June 30 ACA Deadline Looms Large: Don’t Miss It!

industries-960

One of our recent posts provided information about keeping up with ACA Compliance / Health Care Reform filing requirements under Form 1095-C and Form 1094-C.

Since then, the Form 1095-C deadline has come and gone. We hope that you were able to meet the March 31 deadline to send the forms to all your employees. We thought this would be a good time to raise the warning flag again: this time to remind you that the electronic filing deadline is just around the corner to file the corresponding ACA information with the IRS using Form 1094-C.

What is Form 1094-C again?

Think of the Form 1094-C as the summary sheet that you will submit to IRS each year when you batch up IRS’ copies of Forms 1094-C that you sent to your employees to verify the health coverage that you provided to them.

The deadline for filing Form 1094-C is June 30, 2016. The key takeaway from this post is that no matter what legislative proposals you have heard about to repeal or revise ACA, the deadline for filing Form 1094-C in 2016 is not going away. In addition, the IRS has said that it will not give extensions of this deadline to employers who struggle with compliance with ACA. IRS extended the deadline in the first year of ACA compliance but does not intend to repeat the act of leniency this year.

Have you completed your reporting?

Many employers seem surprised by the complex data sorting process. Data sorting is never simple, especially if your data collection system did not collect the precise information required to complete the reporting process. If you are a large employer and you have not started the reporting process, you may find that the time needed to simply clean your organization’s data to make it usable will take you beyond the filing deadline.

Bear in mind, too, that IRS requires that employers apply for certification before they can transmit electronically to the IRS and that process alone takes time.

What happens if I miss the deadline?

Penalties apply. Remember, the Congressional Budget Office has estimated $9 billion in revenue from employer penalties for ACA non-compliance this year. You do not want your organization’s penalties to prove that number.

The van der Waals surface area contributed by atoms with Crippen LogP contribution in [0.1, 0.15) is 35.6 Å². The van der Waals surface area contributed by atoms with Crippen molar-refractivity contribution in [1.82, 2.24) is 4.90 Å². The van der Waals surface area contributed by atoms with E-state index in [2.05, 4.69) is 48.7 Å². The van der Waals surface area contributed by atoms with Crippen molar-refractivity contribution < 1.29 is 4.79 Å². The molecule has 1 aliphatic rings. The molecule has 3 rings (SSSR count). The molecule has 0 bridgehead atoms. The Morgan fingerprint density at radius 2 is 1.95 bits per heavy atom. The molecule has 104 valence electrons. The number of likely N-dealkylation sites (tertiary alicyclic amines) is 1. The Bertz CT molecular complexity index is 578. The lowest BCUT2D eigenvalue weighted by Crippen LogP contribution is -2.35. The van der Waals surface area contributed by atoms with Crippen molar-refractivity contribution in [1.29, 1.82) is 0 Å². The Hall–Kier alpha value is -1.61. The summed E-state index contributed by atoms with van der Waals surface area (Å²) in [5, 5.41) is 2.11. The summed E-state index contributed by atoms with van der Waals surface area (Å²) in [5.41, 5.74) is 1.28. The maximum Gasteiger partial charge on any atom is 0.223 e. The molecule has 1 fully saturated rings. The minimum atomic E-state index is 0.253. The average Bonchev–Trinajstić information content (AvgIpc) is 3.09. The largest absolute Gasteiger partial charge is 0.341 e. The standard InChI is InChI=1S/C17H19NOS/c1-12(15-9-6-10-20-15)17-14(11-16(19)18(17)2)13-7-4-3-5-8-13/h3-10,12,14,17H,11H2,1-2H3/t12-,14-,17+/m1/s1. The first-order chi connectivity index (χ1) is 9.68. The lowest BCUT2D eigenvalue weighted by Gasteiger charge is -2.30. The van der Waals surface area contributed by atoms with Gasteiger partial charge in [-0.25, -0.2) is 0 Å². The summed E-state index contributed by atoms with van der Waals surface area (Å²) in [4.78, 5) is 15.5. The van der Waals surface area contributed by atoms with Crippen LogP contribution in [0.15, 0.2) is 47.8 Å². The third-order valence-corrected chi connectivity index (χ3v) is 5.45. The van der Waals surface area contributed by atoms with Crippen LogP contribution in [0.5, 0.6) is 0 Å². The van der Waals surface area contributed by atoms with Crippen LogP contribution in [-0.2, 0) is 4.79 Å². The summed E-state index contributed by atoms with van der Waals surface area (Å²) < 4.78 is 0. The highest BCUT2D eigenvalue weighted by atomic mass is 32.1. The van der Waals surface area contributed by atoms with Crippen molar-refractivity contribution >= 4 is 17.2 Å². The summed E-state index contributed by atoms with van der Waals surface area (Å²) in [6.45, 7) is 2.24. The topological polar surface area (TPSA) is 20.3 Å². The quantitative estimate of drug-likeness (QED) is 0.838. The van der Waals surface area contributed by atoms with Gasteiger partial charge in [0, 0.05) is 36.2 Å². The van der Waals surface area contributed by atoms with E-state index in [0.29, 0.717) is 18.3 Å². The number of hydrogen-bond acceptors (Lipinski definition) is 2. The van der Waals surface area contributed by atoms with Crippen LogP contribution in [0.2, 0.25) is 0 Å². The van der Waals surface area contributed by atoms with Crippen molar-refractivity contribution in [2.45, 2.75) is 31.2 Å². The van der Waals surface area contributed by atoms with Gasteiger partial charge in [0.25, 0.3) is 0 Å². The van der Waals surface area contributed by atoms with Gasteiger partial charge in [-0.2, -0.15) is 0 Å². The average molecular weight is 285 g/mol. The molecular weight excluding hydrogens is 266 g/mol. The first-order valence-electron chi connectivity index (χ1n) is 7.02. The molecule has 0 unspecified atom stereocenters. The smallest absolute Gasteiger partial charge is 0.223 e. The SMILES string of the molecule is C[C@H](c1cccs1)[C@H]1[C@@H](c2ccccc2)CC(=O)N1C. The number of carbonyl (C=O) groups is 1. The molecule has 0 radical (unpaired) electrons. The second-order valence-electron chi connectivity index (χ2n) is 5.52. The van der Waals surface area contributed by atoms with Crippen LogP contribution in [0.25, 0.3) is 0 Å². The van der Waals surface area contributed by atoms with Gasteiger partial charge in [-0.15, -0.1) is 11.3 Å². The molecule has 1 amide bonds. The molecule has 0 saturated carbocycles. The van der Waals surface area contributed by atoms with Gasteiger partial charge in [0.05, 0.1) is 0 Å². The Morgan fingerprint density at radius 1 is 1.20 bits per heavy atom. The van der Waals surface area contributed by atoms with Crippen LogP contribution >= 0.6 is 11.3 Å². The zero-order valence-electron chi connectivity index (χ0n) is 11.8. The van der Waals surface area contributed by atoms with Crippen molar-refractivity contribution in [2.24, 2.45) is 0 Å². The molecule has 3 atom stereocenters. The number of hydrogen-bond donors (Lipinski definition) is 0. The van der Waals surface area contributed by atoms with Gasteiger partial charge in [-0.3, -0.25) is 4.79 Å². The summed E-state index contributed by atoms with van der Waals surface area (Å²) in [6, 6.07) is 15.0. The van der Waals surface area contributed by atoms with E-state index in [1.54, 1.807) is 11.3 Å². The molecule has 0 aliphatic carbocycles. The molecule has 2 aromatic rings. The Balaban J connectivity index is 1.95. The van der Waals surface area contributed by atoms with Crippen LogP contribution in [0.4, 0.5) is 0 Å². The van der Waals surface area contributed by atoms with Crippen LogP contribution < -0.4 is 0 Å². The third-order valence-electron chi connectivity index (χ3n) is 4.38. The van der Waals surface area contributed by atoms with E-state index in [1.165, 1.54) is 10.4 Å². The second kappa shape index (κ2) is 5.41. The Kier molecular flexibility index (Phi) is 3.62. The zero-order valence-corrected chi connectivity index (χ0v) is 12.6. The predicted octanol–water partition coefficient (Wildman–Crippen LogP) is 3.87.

Integrate your data. One positive change that can come out of this compliance effort is the realization that your system holds data in too many places. Perhaps, payroll information uses one system while another system tracks hours of employment and time off. You have probably learned this year that having data in more than one place makes this a time-consuming process. The duplication effort unnecessarily complicates the reporting process as well.

You may also realize now how important it is to keep cleaned data separate from incoming data until the system cleans the new data. Maintaining clean data sets minimizes effort duplication, errors, and saves both time and money.

Get help!

There are firms who have managed this process before and can help you manage yours. It also helps to demonstrate to auditors that you are serious about compliance which may help mitigate penalties if penalties for non-compliance come into play.

Prepare Now for 2017 Reporting

If the compliance reporting process has shown you that your HR system is deficient, you will want to research a new system, preferably one with a single database. After all, systems that have never shared information before, now have to share data and file reports based on that shared data. Most importantly, you must maintain for seven years the payroll, benefits and HR data that goes into the reports. How much easier will that be if the new system consolidates data into one database.

To talk more about ACA reporting, or anything else, please contact us. We want to help you put the right systems in place to comply with the requirements of the Affordable Care Act.

FacebooktwitterlinkedinFacebooktwitterlinkedin

, , , , ,

Comments are closed.